As we enter into the re-write of this book by evangelist and revivalist Charles Finney, we are conscious of our present generation in which it seems that any discussion of God is with much reservation to the point that we have literally tried to legislate God out of our daily lives. One has to wonder why it is that any discussion of God is deemed to be hurtful to society. Has there been some alteration in the definition of God that has caused this tendency to eliminate God from our lives as if He were the problem and not the solution to our problems? It is almost as if the word God is some form of virus and if we don’t use extreme care, the very use of the word will in some way cause a collapse in society as a whole. In every culture there is some form of belief in a supreme being, God. Any logical or scientific discussion of God or any facts relating to God are generally defined as Theology. Thus, when it comes to theology, a person’s knowledge of the subject, God, will directly affect the acceptance or rejection of any other facts relating to God and His relations to human beings and further to society as a whole. In other words, the attitudes that we take toward God are based upon the knowledge that we have of Him. So we start our discussion of facts relating to God with the basic discussion of knowledge in general and then we will go to more specific discussions of God, moral law and to other aspects of that which makes all human beings moral agents. Our conclusions will be based mostly upon truths which the entire universe accepts as fact and about which there can be no debate. As we progress in this discussion, we will find out that there is a clear and well accepted truth about moral law that is so powerful that even God Himself cannot break the true moral law. But it all starts with a knowledge that all of society can comprehend and accept without reservation or argument.
So let’s start with a basic discussion of knowledge in general. Knowledge, whether it is spiritual or physical, takes certain facts or truths for granted. Therefore, in order to form any opinion or science, no matter what the subject or how vast the scope of the thought, these facts or truths must be such as are affirmed by reason and widely accepted by all men. Any form of science has a priori facts that are assumed. Since Theology is the queen of the sciences and the science of the existence of God, there is no difference in our form of reasoning and logic. The dictionary defines a priori as:
- Proceeding from a known or assumed cause to a necessarily related effect;
- Derived by or designating the process of reasoning without reference to particular facts or experience.
- Knowable without appeal to particular experience.
- Made before or without examination; not supported by factual study.
This does not mean that we arrive at unrealistic conclusions or form a hypothesis that will generally fail in the minds of all mankind. It means, rather, that we will make statements that no one can logically deny since every living human being naturally sees these things in the same way. Unlike the way many characterize believers in a supreme being, we can be very scientific in our discussion and these facts will be accepted by all.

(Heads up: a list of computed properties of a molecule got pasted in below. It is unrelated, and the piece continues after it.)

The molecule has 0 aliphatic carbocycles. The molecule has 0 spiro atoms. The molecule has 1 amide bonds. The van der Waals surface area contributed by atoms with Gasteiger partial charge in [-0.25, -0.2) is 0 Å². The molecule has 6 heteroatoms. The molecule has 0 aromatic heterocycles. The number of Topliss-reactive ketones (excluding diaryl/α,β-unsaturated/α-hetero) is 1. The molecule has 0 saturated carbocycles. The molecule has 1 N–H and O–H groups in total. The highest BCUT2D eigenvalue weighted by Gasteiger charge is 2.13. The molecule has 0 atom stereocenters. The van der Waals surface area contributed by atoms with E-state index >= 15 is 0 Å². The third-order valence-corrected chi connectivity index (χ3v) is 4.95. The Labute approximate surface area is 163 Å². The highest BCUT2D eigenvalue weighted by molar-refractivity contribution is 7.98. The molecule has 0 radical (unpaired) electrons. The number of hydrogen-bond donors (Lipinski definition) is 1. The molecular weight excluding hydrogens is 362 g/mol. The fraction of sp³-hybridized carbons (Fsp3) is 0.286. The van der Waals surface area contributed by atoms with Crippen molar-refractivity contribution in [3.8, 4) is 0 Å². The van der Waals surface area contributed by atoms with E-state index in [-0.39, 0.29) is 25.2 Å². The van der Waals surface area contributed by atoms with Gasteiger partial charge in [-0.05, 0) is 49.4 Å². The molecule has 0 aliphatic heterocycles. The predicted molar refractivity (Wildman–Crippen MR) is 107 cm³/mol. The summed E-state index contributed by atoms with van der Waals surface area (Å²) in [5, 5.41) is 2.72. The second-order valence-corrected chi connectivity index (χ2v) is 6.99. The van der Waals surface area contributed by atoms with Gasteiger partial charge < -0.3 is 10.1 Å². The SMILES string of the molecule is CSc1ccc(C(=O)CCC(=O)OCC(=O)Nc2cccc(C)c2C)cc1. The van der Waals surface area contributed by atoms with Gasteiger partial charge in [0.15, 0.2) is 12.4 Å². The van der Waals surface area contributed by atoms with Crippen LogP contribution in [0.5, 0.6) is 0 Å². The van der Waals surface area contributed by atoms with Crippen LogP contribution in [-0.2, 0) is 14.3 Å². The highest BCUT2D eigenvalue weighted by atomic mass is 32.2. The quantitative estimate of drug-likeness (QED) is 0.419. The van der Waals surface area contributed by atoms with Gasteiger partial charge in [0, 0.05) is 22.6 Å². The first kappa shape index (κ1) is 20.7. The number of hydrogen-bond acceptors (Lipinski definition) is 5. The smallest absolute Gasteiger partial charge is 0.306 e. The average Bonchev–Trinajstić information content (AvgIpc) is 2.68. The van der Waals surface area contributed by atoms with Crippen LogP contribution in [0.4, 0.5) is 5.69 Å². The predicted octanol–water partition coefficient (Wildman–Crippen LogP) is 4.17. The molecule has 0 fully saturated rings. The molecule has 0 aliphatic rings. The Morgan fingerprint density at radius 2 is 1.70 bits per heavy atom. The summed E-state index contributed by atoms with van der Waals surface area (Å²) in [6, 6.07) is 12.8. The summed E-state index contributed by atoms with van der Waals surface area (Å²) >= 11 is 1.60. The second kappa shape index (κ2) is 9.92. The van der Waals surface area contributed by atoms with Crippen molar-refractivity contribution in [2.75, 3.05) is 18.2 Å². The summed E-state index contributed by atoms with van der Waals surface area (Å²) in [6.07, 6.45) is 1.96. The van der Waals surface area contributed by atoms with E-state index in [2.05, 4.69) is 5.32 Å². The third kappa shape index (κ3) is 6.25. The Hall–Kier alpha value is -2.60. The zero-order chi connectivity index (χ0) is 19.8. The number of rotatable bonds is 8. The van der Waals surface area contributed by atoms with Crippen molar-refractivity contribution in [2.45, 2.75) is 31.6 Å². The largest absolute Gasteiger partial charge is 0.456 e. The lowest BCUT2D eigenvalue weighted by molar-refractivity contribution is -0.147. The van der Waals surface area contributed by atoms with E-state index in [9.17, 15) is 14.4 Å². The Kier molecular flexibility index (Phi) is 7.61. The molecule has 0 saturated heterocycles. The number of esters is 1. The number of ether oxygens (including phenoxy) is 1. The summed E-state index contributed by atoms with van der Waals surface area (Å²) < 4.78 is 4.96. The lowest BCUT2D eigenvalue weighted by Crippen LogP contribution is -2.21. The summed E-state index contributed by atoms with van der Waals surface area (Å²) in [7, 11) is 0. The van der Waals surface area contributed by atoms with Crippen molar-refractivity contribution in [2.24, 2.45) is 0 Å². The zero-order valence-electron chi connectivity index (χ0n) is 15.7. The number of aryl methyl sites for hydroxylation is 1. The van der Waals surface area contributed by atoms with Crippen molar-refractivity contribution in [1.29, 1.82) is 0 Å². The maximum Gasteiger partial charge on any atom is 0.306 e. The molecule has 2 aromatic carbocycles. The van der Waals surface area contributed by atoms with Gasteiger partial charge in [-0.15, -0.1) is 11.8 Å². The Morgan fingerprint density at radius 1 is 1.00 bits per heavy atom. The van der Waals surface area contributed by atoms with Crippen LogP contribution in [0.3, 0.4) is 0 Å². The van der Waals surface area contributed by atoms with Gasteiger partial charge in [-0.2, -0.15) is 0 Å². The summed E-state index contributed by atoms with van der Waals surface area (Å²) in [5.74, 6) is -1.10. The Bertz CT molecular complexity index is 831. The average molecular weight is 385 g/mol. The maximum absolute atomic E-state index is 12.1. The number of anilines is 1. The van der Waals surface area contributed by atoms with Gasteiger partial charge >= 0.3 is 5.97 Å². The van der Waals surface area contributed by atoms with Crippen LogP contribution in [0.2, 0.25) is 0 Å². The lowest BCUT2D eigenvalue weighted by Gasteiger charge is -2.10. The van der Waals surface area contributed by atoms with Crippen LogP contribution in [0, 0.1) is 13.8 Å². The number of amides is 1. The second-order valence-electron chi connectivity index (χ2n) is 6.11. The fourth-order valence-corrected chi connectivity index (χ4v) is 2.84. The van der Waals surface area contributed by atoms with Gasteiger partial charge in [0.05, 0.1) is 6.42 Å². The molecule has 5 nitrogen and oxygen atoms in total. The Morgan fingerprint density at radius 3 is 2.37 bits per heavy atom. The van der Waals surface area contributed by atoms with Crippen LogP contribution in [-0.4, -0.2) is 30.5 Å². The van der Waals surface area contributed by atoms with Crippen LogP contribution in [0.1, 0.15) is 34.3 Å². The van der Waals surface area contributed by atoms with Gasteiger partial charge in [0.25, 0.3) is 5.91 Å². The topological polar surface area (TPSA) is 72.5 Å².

To develop our discussion in this chapter, we need to state some facts related to Psychology. Few realize it, but none can adequately enter a discussion of Theology without an equally compelling discussion of psychology, since they are both intertwined in a way that they cannot be separated. There is no Theological system that does not make a full series of assumptions as relates to Psychology and thus Theology becomes a science of the mind. Then we find that this science of the mind is intimately related to truth that is widely a part of the entire universe whether defined verbally or understood subconsciously. This truth is what we call moral law.
The first truth that all Theologies assume is that God is a spirit with a mind and all moral agents are in His image. “Theology is the doctrine of God, comprehending his existence, attributes, relations, character, works, word, government, providential and moral, and, of course, it must embrace the facts of human nature, and the science of moral agency.” – Charles G. Finney.
There is a difference between knowing something on the basis of reasoning or logic and knowing something with no such basis but the sense of the knowledge that is just as strong or stronger, even though there may be no logical explanation. There is much talk in this world about the fact that people want to only believe in what can be explained or understood on the basis of reason and logic. The problem with that reasoning is that there are many things that we know that have no basis in logic but they are just as real and there are none that will dispute these truths.
The first of these a priori facts is what we call self-consciousness. Every living being in the human or animal world has a sense of self-consciousness. We and they can all distinguish between other beings and themselves. Self-consciousness is the act of knowing yourself. The truth is that you know yourself. You know your thoughts, your attributes, your likes and dislikes. You have a way that you view the world and you have explanations for things that you see and feel as it relates to you. Some of these thoughts or feelings are because of necessity while others are from a sense of liberty.